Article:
Go to gigs or places you want to be and interact with people there. I met a guy at a gig recently that I would totally have dated but I'm not on the market. In this case he asked me about my tattoos which are to to with the artist we were both seeing. He asked about my tattoos in a great way, actually, which you can use about anything you like about a woman to your advantage. He said, "Your tattoos are beautiful, I love that lyric, too!"

Standing in front of a painting: "I really love [painter]. This one in particular is great because of [reason]."

Complimenting her jewelry: "Your necklace is really fantastic! My sister/best friend would love that. Can you tell me where you got it?"

It is awkward but it can be fun. Just DO it.
posted by Medieval Maven at 5:56 PM on February 14, 2017 [1 favorite]

I also have a weird thing about online dating. It's odd seeing people packaged and displayed like that. But if you're really wanting to date, now, it's probably worth a try. It is definitely easier to figure out how you feel about people in person.

Re approaching people - definite no if at the gym or while they're working, because they're trapped, and because most people want work or gym time to be actual work or gym time. Bar/club/show/gallery, however, yes, because although people may not *always* welcome being approached in those settings, it's within the realm of expectation. (There are a number of threads here about this, might be worth checking a few of those out.)

I remember that in previous questions, you mentioned this thing about disliking sports/dogs and people who are into sports/dogs, also that you were mostly interested in people who are into music etc. Maybe it's a demographics thing? If so, 2nd expanding your distance parameters.

I'm guessing that a lot of women in your target range might be newly divorced and have some fresh feelings about that, would just be prepared to encounter that. Might be less of an issue if you're including women up to 45. (I don't agree that having had children by 40 is necessarily an index of worth, and I'm sure there are at least a few good people out there who don't have or want kids. Or whose kids have mostly grown, again if you're ok with up to 45ish or so.)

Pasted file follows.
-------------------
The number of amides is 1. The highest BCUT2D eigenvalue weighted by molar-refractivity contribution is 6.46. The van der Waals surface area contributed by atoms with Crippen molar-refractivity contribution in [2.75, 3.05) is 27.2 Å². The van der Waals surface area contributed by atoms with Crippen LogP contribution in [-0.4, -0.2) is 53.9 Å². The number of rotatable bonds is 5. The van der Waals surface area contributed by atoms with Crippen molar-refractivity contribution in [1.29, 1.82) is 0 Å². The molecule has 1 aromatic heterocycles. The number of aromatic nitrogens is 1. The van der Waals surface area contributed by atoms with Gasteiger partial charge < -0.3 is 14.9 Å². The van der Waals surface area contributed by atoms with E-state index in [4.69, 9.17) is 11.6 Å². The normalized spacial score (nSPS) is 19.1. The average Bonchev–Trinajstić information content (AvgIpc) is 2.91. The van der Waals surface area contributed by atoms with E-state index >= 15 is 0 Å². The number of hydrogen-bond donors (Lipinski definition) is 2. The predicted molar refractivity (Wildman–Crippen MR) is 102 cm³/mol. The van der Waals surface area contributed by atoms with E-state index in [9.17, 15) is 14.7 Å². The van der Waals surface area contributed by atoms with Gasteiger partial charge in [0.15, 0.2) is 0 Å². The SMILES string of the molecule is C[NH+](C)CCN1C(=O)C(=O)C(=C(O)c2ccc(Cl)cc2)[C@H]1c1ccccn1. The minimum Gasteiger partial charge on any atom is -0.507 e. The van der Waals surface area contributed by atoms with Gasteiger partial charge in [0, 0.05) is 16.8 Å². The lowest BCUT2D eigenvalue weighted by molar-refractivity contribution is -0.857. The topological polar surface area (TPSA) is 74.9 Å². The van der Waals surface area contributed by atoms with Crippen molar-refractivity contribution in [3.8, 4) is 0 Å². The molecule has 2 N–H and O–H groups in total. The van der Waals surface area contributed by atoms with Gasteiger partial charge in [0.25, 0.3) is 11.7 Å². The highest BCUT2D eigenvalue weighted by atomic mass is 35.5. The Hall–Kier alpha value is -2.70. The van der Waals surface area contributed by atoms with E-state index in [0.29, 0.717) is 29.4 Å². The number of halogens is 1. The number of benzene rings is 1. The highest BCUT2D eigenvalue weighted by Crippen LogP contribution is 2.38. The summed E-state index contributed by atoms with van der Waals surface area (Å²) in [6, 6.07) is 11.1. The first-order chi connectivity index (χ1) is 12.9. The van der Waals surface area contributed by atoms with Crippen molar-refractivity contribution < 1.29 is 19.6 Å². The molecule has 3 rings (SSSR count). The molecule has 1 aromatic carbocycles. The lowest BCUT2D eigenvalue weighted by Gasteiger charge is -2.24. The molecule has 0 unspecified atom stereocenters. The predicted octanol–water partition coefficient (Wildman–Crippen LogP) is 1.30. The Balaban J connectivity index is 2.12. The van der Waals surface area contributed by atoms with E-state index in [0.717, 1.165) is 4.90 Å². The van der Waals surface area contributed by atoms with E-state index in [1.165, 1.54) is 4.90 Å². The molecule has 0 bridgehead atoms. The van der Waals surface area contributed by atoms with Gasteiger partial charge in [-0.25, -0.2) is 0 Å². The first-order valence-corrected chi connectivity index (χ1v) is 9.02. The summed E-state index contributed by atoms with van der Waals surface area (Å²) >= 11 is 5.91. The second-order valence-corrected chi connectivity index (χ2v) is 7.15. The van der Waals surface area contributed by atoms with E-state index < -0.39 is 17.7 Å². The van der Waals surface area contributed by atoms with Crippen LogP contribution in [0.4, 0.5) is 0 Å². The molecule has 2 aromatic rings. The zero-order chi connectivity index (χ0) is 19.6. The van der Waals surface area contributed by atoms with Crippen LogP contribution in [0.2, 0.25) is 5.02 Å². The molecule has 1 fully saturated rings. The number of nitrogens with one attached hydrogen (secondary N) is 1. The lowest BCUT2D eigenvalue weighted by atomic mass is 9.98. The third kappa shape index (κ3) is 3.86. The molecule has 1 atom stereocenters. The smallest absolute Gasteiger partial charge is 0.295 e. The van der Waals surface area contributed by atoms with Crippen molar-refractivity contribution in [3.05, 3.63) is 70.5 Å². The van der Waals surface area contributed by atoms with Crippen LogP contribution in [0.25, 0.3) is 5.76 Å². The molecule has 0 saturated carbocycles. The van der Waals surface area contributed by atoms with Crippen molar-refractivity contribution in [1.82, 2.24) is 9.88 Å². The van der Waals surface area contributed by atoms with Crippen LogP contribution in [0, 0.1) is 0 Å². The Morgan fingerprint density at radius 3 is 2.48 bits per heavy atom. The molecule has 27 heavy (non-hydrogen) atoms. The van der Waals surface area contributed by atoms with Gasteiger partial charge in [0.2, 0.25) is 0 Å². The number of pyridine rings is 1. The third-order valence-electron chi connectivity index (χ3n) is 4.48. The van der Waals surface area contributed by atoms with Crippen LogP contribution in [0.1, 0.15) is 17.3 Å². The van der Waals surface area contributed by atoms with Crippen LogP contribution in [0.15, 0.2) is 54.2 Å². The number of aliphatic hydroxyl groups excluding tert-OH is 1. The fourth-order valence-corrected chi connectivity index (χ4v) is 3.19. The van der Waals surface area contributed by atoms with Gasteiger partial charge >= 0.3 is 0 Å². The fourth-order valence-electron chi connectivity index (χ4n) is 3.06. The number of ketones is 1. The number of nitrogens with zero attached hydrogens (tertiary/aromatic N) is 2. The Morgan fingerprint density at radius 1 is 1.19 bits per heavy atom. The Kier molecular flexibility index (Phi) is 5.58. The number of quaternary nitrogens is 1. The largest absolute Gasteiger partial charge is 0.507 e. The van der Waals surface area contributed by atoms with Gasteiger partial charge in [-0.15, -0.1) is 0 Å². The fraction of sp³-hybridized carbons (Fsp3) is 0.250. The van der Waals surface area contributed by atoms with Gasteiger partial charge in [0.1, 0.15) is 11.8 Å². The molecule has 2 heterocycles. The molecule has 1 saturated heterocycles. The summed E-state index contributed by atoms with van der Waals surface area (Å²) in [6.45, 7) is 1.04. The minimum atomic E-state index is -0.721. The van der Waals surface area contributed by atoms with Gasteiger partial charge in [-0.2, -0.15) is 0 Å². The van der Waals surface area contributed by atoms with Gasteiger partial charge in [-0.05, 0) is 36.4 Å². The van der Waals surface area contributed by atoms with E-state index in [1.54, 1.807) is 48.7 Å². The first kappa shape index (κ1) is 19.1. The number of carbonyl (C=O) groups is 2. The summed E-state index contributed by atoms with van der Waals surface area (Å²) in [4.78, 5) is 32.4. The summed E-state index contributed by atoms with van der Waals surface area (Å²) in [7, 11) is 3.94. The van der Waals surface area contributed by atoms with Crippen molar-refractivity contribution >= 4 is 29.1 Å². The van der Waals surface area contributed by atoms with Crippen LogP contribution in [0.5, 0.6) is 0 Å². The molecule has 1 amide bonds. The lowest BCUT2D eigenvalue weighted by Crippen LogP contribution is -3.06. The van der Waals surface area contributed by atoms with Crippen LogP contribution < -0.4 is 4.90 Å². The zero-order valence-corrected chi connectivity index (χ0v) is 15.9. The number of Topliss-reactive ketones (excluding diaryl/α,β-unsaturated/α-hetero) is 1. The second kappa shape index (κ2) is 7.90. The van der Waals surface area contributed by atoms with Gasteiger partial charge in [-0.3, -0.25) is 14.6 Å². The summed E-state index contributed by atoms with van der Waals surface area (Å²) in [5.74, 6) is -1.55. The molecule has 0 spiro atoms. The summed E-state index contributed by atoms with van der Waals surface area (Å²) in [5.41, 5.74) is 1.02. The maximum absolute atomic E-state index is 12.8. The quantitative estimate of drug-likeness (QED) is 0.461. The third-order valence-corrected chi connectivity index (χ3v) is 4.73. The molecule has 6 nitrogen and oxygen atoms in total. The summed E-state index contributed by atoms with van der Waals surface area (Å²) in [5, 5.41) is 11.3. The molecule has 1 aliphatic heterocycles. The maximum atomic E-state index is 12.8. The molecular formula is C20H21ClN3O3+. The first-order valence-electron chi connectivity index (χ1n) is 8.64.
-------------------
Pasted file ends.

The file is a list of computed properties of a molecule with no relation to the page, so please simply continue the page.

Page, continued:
posted by cotton dress sock at 8:03 PM on February 14, 2017 [1 favorite]

I wanted to just point out that your follow-up showcases that even with your best initial intentions at fully explaining your situation, people here didn't have the whole picture...

- that you actually have put up profiles already
- that you have a good reason for not wanting to date someone with kids
- that you haven't stopped and indeed continue to do meetups
- that you are open to dating someone older and in fact have before!

Which clearly says to me that most people, yourself included, are really not too great at coming across in writing and maybe you should cut all these profiles you're disappointed by a lot of slack, because there's probably a lot more to all these women that you're not seeing in a single written communication. You should just meet some of them in person on a date and find out what they're really like before you totally dismiss them as "not much."
posted by sestaaak at 6:59 AM on February 15, 2017 [12 favorites]

Unless you are in NYC 30 miles is not a wide enough range, and the vast majority of dateable women in your age range will have kids. Widen the geography and if you are determined not to date a mom widen your age range ... don't just lower it because creepy.

But overall you have the entire dynamic wrong. In online dating women choose you. Your focus should be creating a good profile and sending good notes and hope it bears fruit.
posted by MattD at 1:05 PM on February 15, 2017

You are doing it right. You have your own criteria and what works for you so don't let anyone tell you anything different. What might be an issue is your expectations, don't expect instant connection. Just GO for a date. Get comfortable. You will have to do the searching and asking women out. Do not lower your standards just because it is difficult to find someone you can connect. It takes time AND meeting people. If you don't want to date an older women, you don't. If someone cannot handle that it is their problem, not yours. When it comes to personal preference, you know what works for you-go after that.
posted by metajim at 1:48 PM on February 15, 2017